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Nathaniel Philbrick, the bestselling author of" In the Heart of the Sea" and "Mayflower," brings his prodigious talents to the story of the Boston battle that ignited the American Revolution.
Boston in 1775 is an island city occupied by British troops after a series of incendiary incidents by patriots who range from sober citizens to thuggish vigilantes. After the Boston Tea Party, British and American soldiers and Massachusetts residents have warily maneuvered around each other until April 19, when violence finally erupts at Lexington and Concord. In June, however, with the city cut off from supplies by a British blockade and Patriot militia poised in siege, skirmishes give way to outright war in the Battle of Bunker Hill. It would be the bloodiest battle of the Revolution to come, and the point of no return for the rebellious colonists.
Philbrick brings a fresh perspective to every aspect of the story. He finds new characters, and new facets to familiar ones. The real work of choreographing rebellion falls to a thirty-three year old physician named Joseph Warren who emerges as the on-the-ground leader of the Patriot cause and is fated to die at Bunker Hill. Others in the cast include Paul Revere, Warren's fiance the poet Mercy Scollay, a newly recruited George Washington, the reluctant British combatant General Thomas Gage and his more bellicose successor William Howe, who leads the three charges at Bunker Hill and presides over the claustrophobic cauldron of a city under siege as both sides play a nervy game of brinkmanship for control.
With passion and insight, Philbrick reconstructs the revolutionary landscape--geographic and ideological--in a mesmerizing narrative of the robust, messy, blisteringly real origins of America.
About the Author
Nathaniel Philbrick grew up in Pittsburgh, Pennsylvania, where he attended Linden Elementary School and Taylor Allderdice High School. He earned a BA in English from Brown University and an MA in America Literature from Duke University, where he was a James B. Duke Fellow. He was Brown University's first Intercollegiate All-American sailor in 1978, the same year he won the Sunfish North Americans in Barrington, RI. After working as an editor at "Sailing World" magazine, he wrote and edited several books about sailing, including "The Passionate Sailor, Second Wind," and "Yaahting: A Parody."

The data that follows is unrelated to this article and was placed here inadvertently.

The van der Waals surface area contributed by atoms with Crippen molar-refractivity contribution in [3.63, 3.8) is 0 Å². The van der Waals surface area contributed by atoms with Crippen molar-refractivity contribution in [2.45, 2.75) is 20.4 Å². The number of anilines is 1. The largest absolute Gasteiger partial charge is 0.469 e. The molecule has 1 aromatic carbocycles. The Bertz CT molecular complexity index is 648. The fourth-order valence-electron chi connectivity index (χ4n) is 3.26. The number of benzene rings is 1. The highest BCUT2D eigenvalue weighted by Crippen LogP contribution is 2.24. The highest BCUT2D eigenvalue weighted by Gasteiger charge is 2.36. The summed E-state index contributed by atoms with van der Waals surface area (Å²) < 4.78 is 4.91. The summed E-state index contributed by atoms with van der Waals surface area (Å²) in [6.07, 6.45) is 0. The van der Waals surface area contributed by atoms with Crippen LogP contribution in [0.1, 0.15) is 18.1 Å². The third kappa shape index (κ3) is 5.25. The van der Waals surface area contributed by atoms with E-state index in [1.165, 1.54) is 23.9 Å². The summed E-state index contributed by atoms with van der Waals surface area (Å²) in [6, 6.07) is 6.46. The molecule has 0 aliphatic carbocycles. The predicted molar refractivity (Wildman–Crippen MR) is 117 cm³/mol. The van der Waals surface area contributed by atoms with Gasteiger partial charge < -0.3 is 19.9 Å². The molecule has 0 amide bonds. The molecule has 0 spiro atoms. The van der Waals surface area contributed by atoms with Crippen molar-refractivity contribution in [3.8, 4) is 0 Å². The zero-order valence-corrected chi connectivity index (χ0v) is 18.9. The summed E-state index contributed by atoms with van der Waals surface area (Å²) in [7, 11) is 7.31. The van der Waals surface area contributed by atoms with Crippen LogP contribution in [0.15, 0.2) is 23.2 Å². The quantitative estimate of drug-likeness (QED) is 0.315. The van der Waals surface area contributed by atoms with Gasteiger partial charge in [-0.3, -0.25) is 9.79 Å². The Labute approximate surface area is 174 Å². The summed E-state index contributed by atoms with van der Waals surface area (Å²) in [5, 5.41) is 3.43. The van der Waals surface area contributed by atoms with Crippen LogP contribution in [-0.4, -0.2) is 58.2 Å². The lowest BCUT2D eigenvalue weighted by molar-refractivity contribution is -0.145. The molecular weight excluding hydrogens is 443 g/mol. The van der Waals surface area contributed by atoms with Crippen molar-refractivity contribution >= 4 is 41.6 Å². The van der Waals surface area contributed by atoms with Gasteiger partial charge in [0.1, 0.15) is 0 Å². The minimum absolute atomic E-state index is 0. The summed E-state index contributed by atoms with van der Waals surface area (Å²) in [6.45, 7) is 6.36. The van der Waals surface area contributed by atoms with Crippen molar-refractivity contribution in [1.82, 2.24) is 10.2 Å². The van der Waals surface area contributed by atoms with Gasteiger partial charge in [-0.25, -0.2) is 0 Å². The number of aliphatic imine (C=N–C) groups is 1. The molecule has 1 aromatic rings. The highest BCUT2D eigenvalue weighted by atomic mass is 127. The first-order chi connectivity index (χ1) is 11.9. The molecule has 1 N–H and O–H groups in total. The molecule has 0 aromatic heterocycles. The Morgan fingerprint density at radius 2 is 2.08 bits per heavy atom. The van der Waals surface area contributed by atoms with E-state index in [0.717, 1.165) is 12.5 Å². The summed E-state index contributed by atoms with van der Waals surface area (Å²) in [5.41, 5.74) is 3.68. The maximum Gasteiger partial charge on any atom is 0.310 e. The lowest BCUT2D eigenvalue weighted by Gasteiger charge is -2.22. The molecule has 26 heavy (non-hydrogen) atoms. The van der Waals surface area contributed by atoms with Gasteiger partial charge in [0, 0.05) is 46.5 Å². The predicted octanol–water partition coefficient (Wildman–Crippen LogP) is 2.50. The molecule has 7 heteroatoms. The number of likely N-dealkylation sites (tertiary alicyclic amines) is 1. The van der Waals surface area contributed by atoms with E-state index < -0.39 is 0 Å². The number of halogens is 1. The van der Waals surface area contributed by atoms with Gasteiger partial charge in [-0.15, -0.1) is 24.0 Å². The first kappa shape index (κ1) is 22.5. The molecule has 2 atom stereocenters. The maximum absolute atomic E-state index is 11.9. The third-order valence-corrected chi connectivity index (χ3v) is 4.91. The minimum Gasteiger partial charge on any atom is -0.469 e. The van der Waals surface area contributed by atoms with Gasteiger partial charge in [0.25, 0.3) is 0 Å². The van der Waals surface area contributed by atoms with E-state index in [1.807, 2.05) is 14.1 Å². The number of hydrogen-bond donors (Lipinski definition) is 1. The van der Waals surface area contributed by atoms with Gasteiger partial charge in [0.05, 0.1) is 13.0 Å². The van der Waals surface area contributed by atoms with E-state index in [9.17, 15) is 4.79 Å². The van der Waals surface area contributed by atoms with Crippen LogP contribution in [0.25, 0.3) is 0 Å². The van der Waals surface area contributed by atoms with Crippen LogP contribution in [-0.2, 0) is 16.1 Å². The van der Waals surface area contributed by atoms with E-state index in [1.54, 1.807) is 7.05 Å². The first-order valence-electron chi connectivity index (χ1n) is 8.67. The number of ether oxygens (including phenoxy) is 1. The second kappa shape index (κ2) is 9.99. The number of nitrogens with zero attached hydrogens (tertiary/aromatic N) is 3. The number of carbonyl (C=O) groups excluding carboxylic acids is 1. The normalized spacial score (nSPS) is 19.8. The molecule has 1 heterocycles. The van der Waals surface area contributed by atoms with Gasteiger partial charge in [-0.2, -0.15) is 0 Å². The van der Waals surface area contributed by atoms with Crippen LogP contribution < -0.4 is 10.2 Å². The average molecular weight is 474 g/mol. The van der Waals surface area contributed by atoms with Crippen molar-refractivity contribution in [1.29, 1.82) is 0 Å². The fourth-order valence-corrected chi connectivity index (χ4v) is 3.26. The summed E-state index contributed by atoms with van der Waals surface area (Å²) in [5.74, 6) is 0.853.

In 1986, Philbrick moved to Nantucket with his wife Melissa and their two children. In 1994, he published his first book about the island's history, "Away Off Shore," followed by a study of the Nantucket's native legacy titled "Abram's Eyes." He is the founding director of Nantucket's Egan Maritime Institute and a research fellow at the Nantucket Historical Association.
In 2000, Philbrick published the "New York Times" bestseller, "In the Heart of the Sea, "winner of the National Book Award for nonfiction, followed by "Sea of Glory," winner of the Theodore and Franklin D. Roosevelt Naval History Prize and the Albion-Monroe Award from the National Maritime Historical Society, and" Mayflower, "finalist for both the 2007 Pulitzer Prize in History and the Los Angeles Times Book Award and winner of the Massachusetts Book Award for nonfiction. In 2010, he published the "New York Times" bestseller, "The Last Stand "which was named a "New York Times" Notable book, a 2010 Montana Book Award Honor Book, and a 2011 ALA Notable Book, and was the basis for the 2-hour PBS American Experience film "Custer's Last Stand" by Stephen Ives. Philbrick's "Why Read Moby-Dick?" was released in October 2011 was a finalist for the New England Society Book Award. His latest book, "Bunker Hill: A City, a Siege, a Revolution" was published on April 30, 2013. Feature film rights have been optioned for both "In the Heart of the Sea" and "Bunker Hill."
Philbrick's writing has also appeared in "Vanity Fair," the "New York Times Book Review," "The Wall Street Journal," the "Los Angeles Times," and "The Boston Globe." He has appeared on the Today Show, the Morning Show, Dateline, PBS's American Experience, C-SPAN, and NPR.